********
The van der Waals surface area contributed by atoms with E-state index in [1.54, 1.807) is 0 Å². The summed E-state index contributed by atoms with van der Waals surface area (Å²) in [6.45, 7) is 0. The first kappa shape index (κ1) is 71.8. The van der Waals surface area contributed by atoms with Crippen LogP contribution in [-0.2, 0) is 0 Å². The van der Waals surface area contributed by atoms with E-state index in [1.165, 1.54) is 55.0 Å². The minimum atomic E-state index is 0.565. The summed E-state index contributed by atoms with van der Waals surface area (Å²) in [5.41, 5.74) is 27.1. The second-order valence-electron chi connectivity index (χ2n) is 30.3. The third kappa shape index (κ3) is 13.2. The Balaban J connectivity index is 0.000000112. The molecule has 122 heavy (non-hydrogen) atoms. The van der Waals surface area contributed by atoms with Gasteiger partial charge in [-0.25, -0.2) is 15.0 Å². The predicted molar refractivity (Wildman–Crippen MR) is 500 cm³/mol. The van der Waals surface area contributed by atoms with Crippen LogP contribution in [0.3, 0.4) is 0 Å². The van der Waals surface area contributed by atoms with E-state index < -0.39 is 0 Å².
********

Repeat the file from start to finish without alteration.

The van der Waals surface area contributed by atoms with E-state index in [1.54, 1.807) is 0 Å². The summed E-state index contributed by atoms with van der Waals surface area (Å²) in [6.45, 7) is 0. The first kappa shape index (κ1) is 71.8. The van der Waals surface area contributed by atoms with Crippen LogP contribution in [-0.2, 0) is 0 Å². The van der Waals surface area contributed by atoms with E-state index in [1.165, 1.54) is 55.0 Å². The minimum atomic E-state index is 0.565. The summed E-state index contributed by atoms with van der Waals surface area (Å²) in [5.41, 5.74) is 27.1. The second-order valence-electron chi connectivity index (χ2n) is 30.3. The third kappa shape index (κ3) is 13.2. The Balaban J connectivity index is 0.000000112. The molecule has 122 heavy (non-hydrogen) atoms. The van der Waals surface area contributed by atoms with Gasteiger partial charge in [-0.25, -0.2) is 15.0 Å². The predicted molar refractivity (Wildman–Crippen MR) is 500 cm³/mol. The van der Waals surface area contributed by atoms with Crippen LogP contribution in [0.3, 0.4) is 0 Å². The van der Waals surface area contributed by atoms with E-state index < -0.39 is 0 Å².